Capital is negatively related to the rate of inflation.
dkdΠ=1β2A˜fkk0  and(19)
dkdΠ=1+θΠβrdet G0.(20)

Expressions (19) and (20) are the outcomes under the baseline scenario and scenario 1, respectively. This result is consistent with Greene and Villanueva (1991), as well as Stockman (1981) and the like.

Capital is negatively related to the share of investment to be financed with currency.
dkdθ=rβ A˜fkk0.(21)

Expression (21) is derived under the baseline scenario. To the extent that a high θ is indicative of poor financial intermediation, this result is consistent with the notion that poor financial intermediation has a negative impact on investment. This result is in line with King and Levine (1993b).

Capital is positively related to the deposit rate.
dkdr=(lθ)βA˜fkk0,and(22)
dkdr=β(1θθrr)det G0.(23)

Expressions (22) and (23) relate to the baseline and scenario 1, respectively. This result lends support to the McKinnon and Shaw hypothesis.

The relationship between capital and the lending rate is ambiguous.
dkdi=βrθtdet G(24)

This expression, derived from scenario 1, suggests that changes in the lending rate influences changes in capital through their impact on the cash economy. If an increase in the lending rate boosts the cash economy through disintermediation, capital decreases. This result is in line with the nonmonotonic nature of the loan offer, emphasized in the modern literature on credit rationing.

Capital is positively related to technological improvement and to improvement in the index of macroeconomic stability, institutions, and informational infrastructure.
dkdA=β2νfkdet G0,(25)
dkdν=β2Afkdet G0,and(26)
dkdν=β2Afk+θνrβdet G0.(27)

Expression (25) is common to the two scenarios. Expression (26) is derived under the baseline scenario, while expression (27) relates to scenario 1.

Discussion

Under both the baseline scenario and scenario 1, investment and the rate of inflation are negatively related, as in most CIA models. This is the “Tobin effect” reversed. Intuitively, the negative impact of inflation on investment is explained by the increase in the cost of holding money, whose prior accumulation is required to purchase goods. This cost is exacerbated by the higher rate of currency holding the household needs to compensate for a reduction in the size of bank credit and curb a possible underinvestment. Indeed, when the rate of inflation increases, the representative bank reduces the amount it is willing to lend. The reduction in the size of bank loans props up the share of cash transactions.19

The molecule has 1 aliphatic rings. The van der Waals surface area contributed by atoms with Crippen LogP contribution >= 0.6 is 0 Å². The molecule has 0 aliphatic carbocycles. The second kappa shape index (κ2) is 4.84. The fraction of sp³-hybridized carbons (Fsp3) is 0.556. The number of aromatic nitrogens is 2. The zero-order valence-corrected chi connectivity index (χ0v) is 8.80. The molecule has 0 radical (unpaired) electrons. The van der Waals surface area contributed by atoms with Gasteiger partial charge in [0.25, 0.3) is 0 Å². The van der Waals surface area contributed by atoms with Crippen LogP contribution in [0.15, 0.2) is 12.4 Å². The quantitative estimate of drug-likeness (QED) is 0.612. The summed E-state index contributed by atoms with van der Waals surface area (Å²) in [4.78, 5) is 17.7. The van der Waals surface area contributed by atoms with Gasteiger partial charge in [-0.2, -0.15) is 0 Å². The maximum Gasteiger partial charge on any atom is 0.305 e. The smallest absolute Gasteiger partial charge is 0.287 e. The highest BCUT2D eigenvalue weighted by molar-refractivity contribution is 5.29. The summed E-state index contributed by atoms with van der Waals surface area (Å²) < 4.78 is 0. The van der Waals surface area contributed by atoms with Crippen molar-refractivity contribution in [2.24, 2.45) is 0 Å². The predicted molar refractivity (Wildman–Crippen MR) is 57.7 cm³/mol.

The deposit rate, r, has a positive impact on investment while the impact of the lending rate, i, is ambiguous. It depends on the bank’s loan offer. The necessary condition for an increase in the lending rate to have a positive impact on investment is a reduction in θ.

A positive impact will result only if the lending rate remains in the region of the loan supply where the latter is increasing in i, that is, ∀ii*, where i*=A˜f(k)Xb¯1. Note that i* is the lending rate that maximizes the bank’s expected profit.

Investment and technological change (as well changes in institutions and informational infrastructure) are positively related. A technological (institutional) improvement undeniably allows the marginal product of capital and the steady state level of capital to be higher. This result is in line with Mauro (1995) who find a robust positive relationship between a measure of the quality of institutions (bureaucratic efficiency) and investment and Grogan and Moers (2001) who find a positive relationship between institutional quality and both growth and investment.

Comparative Statics—Bank Loans

Results

The comparative statics results of the impact on bank loans of technology, inflation, deposit and lending rates, and information and macroeconomic stability are as shown below. These results pertain to scenario 1 only.

Bank loans and inflation are negatively related.
dbdΠ=ΛA˜fk(1+θπβr)det G0.(28)
The relationship between bank loans and interest rates is ambiguous.
dbdr=ɛA˜f(k)(1+i)2bk[β(1θθrr)det G] and(29)
dbdi=[ɛ(1i+2r)(1+i)3]+[ΛA˜fkβrθidet G].(30)
Bank loans are positively related to macroeconomic stability, informational infrastructure, and institutions.
dbdv=Af(k)[ɛν(1r)ν2(1+i)2+Λ]0.(31)
Bank loans are positively related to technological improvement.
dbdA=Λνf(k)Aβ2Λfk2det G0.(32)
Discussion

Equation (28) shows that inflation has a negative impact on bank loans. A rise in the rate of inflation lowers the real return on loans, leading to reduced lending.